A Win for Broadcasters: FCC Regulatory Fees Drop
On August 26, the FCC released its 2021 Regulatory Fee Order, which can be found here: https://docs.fcc.gov/public/attachments/FCC-21-98A1.pdf. The efforts of various State Broadcast Associations, including your MAB as well as the NAB were very successful, and as a result:
- The proposed regulatory fees for broadcasters dropped by about 9%. As a result, the FCC’s large proposed fee increases were avoided, and in most cases, 2021 broadcaster regulatory fees will be at or below 2020 levels.
- The FCC has launched a proceeding to consider expanding the universe of regulatory fee payors to include new types of entities, such as “unlicensed spectrum users, especially large technology companies.” Adding such payors will reduce the need for the FCC to rely so heavily on broadcasters to fund its operations in the future.
- The special “pandemic relief” we obtained last year will remain in place for 2021 regulatory fees. These include:
- Permitting stations to apply for a fee waiver, reduction, deferral and/or installment payment plan via a single email containing the appropriate showing of financial hardship sent to [email protected].
- Waiving the FCC’s Red Light Rule such that stations that currently owe the FCC money are not prohibited from seeking the regulatory fee relief described above.
- Reducing the interest rate charged on installment payments and eliminating the downpayment requirement.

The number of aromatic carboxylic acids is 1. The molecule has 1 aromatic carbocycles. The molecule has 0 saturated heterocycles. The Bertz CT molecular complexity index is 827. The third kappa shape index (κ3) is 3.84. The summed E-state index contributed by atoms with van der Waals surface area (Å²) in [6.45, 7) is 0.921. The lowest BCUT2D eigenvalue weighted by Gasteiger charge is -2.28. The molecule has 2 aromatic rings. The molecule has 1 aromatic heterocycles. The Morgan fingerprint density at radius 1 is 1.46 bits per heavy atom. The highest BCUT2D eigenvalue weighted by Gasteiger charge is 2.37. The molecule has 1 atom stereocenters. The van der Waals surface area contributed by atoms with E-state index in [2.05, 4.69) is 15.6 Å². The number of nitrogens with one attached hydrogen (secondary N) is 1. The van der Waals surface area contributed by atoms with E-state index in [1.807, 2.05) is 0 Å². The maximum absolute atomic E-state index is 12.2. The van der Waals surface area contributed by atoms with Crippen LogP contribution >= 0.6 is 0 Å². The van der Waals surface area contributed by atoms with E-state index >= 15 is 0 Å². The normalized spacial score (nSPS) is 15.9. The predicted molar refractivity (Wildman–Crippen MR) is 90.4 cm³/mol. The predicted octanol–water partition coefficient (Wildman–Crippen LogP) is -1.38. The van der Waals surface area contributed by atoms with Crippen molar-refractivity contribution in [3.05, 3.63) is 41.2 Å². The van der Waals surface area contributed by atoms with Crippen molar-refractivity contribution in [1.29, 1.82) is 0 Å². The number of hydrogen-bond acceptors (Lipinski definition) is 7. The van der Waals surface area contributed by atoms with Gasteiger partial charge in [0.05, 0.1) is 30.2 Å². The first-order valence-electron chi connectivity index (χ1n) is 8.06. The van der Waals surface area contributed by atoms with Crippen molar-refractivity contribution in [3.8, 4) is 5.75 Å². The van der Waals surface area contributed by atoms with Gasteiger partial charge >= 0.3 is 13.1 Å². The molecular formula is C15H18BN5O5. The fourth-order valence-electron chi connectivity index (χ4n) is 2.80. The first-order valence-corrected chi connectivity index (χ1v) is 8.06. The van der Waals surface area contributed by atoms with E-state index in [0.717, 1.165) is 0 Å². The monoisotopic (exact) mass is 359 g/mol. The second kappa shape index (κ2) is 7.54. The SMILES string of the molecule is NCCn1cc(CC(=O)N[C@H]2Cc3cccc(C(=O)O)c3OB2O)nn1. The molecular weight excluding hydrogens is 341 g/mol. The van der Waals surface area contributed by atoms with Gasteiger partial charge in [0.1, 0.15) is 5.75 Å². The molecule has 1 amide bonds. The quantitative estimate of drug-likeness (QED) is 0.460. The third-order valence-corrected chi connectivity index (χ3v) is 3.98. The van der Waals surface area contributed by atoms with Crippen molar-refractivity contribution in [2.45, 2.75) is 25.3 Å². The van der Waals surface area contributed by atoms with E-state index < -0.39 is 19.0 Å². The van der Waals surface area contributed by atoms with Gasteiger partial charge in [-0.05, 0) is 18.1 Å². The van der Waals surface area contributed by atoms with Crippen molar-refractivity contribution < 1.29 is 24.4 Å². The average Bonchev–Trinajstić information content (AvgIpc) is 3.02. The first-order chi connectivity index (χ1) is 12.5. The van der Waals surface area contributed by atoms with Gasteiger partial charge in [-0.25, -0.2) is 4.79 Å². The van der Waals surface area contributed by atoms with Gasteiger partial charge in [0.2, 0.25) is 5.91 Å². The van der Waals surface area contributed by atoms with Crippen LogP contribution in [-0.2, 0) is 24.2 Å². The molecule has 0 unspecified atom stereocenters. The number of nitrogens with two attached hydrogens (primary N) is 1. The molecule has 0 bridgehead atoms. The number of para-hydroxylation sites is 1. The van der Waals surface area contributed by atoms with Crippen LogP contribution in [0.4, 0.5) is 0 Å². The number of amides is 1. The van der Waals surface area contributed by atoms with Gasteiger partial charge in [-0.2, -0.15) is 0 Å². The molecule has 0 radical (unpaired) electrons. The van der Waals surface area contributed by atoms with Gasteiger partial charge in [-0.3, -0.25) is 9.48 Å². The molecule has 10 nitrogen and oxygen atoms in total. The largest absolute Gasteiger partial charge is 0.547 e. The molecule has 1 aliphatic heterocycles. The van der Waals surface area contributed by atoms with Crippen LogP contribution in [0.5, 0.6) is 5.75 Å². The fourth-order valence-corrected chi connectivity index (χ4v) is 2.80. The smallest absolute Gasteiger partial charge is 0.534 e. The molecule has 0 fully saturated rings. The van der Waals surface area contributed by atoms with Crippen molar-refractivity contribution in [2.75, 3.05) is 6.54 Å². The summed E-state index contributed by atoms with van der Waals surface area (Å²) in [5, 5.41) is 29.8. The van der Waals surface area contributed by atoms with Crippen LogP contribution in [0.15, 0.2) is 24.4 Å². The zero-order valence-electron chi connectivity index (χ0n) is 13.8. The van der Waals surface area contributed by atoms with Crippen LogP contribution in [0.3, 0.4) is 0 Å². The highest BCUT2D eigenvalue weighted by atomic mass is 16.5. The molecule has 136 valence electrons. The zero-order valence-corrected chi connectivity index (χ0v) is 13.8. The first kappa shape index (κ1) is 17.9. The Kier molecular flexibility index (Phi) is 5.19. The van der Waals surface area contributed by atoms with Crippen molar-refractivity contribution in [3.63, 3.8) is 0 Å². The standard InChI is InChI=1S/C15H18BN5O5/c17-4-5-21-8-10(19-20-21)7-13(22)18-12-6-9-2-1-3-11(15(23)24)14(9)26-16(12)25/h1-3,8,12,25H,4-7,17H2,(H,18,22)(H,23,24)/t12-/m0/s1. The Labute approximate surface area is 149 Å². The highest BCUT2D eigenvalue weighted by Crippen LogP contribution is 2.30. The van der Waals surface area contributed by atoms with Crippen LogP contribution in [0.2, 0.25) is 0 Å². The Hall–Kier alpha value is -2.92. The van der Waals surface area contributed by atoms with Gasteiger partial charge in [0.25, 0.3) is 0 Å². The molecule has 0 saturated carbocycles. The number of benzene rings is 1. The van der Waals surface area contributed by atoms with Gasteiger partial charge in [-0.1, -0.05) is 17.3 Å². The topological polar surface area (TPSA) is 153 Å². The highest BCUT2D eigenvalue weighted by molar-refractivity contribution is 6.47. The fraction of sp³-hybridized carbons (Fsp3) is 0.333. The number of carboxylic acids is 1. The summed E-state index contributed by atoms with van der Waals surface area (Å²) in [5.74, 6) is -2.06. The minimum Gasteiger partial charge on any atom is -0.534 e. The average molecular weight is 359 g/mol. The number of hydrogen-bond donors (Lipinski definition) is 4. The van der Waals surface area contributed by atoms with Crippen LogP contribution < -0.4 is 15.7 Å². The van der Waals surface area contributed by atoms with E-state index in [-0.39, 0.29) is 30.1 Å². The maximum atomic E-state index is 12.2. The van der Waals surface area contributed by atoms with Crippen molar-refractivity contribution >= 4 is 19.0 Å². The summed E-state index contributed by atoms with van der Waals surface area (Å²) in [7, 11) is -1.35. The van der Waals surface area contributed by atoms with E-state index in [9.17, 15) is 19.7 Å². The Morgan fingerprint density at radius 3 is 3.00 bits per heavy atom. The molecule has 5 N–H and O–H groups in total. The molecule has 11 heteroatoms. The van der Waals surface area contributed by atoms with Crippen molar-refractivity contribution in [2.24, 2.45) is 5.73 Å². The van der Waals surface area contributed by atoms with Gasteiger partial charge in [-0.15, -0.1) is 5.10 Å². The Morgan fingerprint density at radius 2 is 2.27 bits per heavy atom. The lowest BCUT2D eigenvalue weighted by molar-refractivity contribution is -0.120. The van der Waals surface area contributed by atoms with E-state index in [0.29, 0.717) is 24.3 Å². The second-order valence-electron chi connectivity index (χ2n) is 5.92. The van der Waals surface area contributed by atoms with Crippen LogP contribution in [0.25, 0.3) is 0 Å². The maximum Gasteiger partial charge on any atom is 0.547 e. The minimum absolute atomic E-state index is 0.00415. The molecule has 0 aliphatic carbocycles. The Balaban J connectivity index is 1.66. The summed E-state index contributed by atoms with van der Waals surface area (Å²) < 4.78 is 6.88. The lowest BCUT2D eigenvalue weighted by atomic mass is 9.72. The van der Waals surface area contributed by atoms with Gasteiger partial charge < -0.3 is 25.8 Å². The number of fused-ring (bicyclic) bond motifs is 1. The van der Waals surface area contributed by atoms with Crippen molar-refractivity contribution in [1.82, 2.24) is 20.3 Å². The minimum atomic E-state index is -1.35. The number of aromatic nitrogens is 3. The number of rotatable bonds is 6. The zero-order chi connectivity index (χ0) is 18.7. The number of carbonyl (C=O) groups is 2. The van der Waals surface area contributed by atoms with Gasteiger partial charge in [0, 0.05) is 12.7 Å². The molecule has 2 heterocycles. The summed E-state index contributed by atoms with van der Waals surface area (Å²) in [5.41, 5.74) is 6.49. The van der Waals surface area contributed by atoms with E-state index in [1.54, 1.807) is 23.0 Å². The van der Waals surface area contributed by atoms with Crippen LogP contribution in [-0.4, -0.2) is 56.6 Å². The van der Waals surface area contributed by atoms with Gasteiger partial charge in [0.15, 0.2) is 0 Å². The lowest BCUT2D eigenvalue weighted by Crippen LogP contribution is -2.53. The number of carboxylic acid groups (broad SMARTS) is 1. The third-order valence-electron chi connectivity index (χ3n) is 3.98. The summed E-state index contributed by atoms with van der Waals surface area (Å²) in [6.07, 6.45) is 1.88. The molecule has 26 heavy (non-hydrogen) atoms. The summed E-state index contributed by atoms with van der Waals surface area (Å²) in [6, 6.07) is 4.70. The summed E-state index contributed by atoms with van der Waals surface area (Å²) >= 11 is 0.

- Providing flexibility to stations in the manner in which they may demonstrate financial hardship.
Given the statutory framework for regulatory fees that the FCC operates under, and its refusal in prior years to make significant adjustments to its methodology, this is a very good result. It provides not only short-term relief for broadcasters, but a path forward to making bigger fixes that will hopefully reduce the economic pain regulatory fees impose on broadcasters every year.
NAB Senior Vice President of Communications Ann Marie Cumming released a statement:
“NAB greatly appreciates the FCC’s efforts to revise its original regulatory fee proposal that would have required local radio and television broadcasters to subsidize unrelated work at the Commission. The change is not only the right outcome, but critical to the many broadcasters’ ongoing service to their local communities.
“NAB and our members look forward to working with the FCC in the coming year to take a deeper look at the regulatory fee process to ensure all stakeholders that benefit from the Commission’s work are paying their fair share and that those currently subsidizing the Commission are no longer paying for work unrelated to their industries.”